On May 20, 2013 a group of national experts in technology transfer convened in Washington, DC to discuss how to improve the nation’s effectiveness at bringing federally-funded research to market. Neil Kane was honored to be an invited guest at this Summit. A summary of the meeting was the topic of this month’s blog post on Tech Cocktail. A full copy of the report can be found on the home page for this blog www.beliefwithoutevidence.com in the Flash Widget in the lower right hand corner…you can download the report there.
Continuing with the Nine Guiding Principles, onto Principle Three.
Everyone knows that raising private capital to finance a startup is difficult. This post is not going to tell that story. There are zillions of articles and blog posts about how to raise money. Maybe someday I’ll write one too.
The federal government has myriad programs available that fund the development of critical technologies. The government is typically interested in two kinds of technologies: 1) Those where the government has a critical need and doesn’t have a commercial source available (such as with new treatments for diseases, for example); or 2) Where the government needs to stimulate R&D in areas where the private sector may not invest—such as in alternative forms of energy or renewable energy. For example, recently the Dept. of Energy (http://arpa-e.energy.gov/ ) issued a request for information about energy storage technologies. In 2010 after the Gulf Oil Spill, the government immediately started funding the development of technologies that would accelerate the clean-up and environmental remediation of the Gulf Coast.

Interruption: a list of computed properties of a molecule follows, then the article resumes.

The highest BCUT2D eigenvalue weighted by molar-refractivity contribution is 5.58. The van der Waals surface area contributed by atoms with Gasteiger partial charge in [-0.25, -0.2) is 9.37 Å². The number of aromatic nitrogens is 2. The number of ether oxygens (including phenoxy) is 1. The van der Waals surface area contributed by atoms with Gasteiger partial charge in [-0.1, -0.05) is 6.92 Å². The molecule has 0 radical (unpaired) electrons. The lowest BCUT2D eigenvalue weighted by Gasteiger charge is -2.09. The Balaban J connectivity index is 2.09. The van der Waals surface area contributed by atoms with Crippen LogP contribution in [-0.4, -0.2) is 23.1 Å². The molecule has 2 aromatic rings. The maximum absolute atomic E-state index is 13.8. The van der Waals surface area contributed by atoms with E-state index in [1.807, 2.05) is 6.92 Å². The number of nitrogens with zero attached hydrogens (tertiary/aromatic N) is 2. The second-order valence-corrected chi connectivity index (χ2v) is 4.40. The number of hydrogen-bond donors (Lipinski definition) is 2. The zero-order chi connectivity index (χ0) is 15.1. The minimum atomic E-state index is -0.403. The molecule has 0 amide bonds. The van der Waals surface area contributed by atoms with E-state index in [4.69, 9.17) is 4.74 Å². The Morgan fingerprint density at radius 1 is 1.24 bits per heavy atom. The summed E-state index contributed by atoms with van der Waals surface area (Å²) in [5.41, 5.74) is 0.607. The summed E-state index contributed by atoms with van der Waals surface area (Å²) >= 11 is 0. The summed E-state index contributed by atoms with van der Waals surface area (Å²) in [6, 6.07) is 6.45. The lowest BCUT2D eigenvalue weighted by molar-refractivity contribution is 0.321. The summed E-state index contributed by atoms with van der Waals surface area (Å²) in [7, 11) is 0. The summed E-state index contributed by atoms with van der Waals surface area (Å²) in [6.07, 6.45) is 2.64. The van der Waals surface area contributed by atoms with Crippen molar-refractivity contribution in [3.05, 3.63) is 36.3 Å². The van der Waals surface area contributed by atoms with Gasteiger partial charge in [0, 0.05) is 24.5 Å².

More importantly, some of this money is set aside in programs targeted at small businesses, so you won’t be competing with Northrop Grumman or Boeing for the funds. The SBIR (Small Business Innovation Research) program (http://www.sbir.gov/) is a Congressionally mandated program that obligates those federal agencies that sponsor research (Dept. of Defense, Dept. of Energy, National Science Foundation, etc.—11 agencies in all) to set aside 2-3% of their external R&D budgets for qualifying small businesses. If you have less than 500 employees and the majority of your ownership is held by individuals who are U.S. citizens, you are a qualifying small business. [Note: Just a few weeks ago the requirements were overhauled, and relaxed somewhat to permit venture-backed companies to be eligible, so these parameters may be slightly incorrect. See the links at the bottom for further details.] Over $2 billion goes to small businesses through this and its sister program, the STTR Program (Small Business Technology Transfer)—which permits co-development with universities or federal laboratories.